1. Practising Virtue
My goal in writing this essay is to demonstrate how practising virtue – defined as a trait or quality of character considered to be morally good or desirable – is fundamental to the practice of the 12 step program of recovery originated by Alcoholics Anonymous (AA).
I am particularly interested in the application of Aristotle’s “Virtue Theory” of moral philosophy, which can be described as a ‘humanistic’ approach towards an ethical life, to AA’s program of recovery which is based upon basic Christian principles.
Continue to the full article.
Other articles by Steve K.
Recovery Is Practicing Love Over Fear.
2. Jim Burwell
Article about atheist Jim Burwell, one of the early members of Alcoholics Anonymous, who influenced the wording of Step 3, and its: ‘God as we understood him.’
3. Jung and the Labyrinth of Addiction
This article about Carl Jung’s insights into addiction, as well as a previous article about him can be found on the AA Agnostica website:
4. Spiritual Need, Addiction and Relationships
Essay written by Ben H, available to read on the ‘Addiction Today’ website. The author uses the word God in relation to the broadly mystical concept of the ‘numinous’ or transcendent. It links well with, and is no doubt influenced by, the article above in relation to Jung’s view of addiction and the spiritual thirst for wholeness.
5. 80th Anniversary Tribute to Alcoholics Anonymous.
The following essay is written by Ernie Kurtz & William L White, explaining the resilience of Alcoholics Anonymous and is available to read on the:
6. A Fellowship of the Religious? By Thomas B.
This article is in relation to fundamentalism within the fellowship of AA. It details the origins, history and development of the various brands of the so called “back to basics” approach to the Big Book and 12 Steps. In my view the fundamentalist interpretation of AA philosophy and its history is a distortion and a rejection of the liberal principles contained within the fellowship’s ‘Traditions’.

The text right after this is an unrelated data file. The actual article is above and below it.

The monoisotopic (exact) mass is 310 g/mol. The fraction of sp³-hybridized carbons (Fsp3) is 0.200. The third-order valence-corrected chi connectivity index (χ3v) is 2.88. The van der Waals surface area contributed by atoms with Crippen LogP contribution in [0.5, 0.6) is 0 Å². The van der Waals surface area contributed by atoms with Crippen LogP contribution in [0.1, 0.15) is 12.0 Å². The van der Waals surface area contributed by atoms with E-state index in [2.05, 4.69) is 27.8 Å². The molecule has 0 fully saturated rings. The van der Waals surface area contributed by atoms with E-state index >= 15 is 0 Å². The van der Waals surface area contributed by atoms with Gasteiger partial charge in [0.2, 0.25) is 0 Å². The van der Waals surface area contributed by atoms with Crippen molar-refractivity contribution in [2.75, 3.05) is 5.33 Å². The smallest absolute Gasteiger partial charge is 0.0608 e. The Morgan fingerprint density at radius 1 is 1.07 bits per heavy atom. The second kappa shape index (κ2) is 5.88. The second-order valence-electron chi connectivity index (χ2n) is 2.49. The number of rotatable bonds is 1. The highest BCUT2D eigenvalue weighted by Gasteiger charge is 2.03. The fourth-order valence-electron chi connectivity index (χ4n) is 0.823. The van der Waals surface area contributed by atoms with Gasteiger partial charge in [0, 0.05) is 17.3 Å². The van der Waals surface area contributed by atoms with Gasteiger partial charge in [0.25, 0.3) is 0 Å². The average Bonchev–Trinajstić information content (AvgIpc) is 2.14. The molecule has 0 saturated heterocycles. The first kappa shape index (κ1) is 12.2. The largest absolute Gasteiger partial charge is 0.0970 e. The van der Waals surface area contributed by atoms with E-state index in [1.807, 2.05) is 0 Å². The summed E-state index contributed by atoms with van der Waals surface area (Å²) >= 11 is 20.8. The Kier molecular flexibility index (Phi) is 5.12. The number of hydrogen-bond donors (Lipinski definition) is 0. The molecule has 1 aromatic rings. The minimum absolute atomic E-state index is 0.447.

Press the link to read the article on the AA Agnostica site:
Also see the following article written by Tom Powers & Tom Powers Jr. which sums up the fundamentalist point of view. It’s entitled:
7. Predicting Addiction/Recovery Trajectories. By William L White.
It has become fashionable by commentators in the addictions arena to point to research studies confirming three linked findings: 1) the course of alcohol and other drug (AOD) problems are highly variable rather than inevitably progressive, 2) the majority of people experiencing substance use disorders and broader patterns of AOD-related problems resolve these challenges without specialized professional care or mutual aid assistance, and 3) the majority of such resolutions occur through deceleration of the frequency and intensity of use rather than through complete and sustained abstinence.
The full article can be read at: The Selected Papers of William L White.
8. Anonymity and Recovery Advocacy. By William L White.
The recent surge in social media discussions about anonymity and recovery advocacy (see here and here for examples) have triggered increased email inquiries about my thoughts as a recovery historian on these discussions. Some have pointedly asked which side I am on, as if an anonymity war had been launched forcing one to choose one camp or the other. If there is such an emerging split, I find myself challenging all who frame this issue as a war. I challenge recovery advocates who feel anonymity is a musty, outdated concept that has lost all value in the 21st century, and I challenge those in 12-Step fellowships who suggest that public disclosure of one’s recovery status is a breach of 12-Step Traditions. Here are selected excerpts from what I have written on this topic over the past 15 years.
Read the full article here.. williamwhitepapers.
9. Podcast by John S and Thomas B.
The two discuss Thomas B’s experiences in AA over the past 43 years. They also talk about the development of the “back to basics” brand of AA, and the main characters in its history. The podcast was published on AA Beyond Belief, 2/12/2015.
10. Addiction: A life long illness not a lifestyle choice. By Professor David Nutt.
11. Step Four Essay & Podcast. By John S.
12. Step Five and Sponsorship. By John S.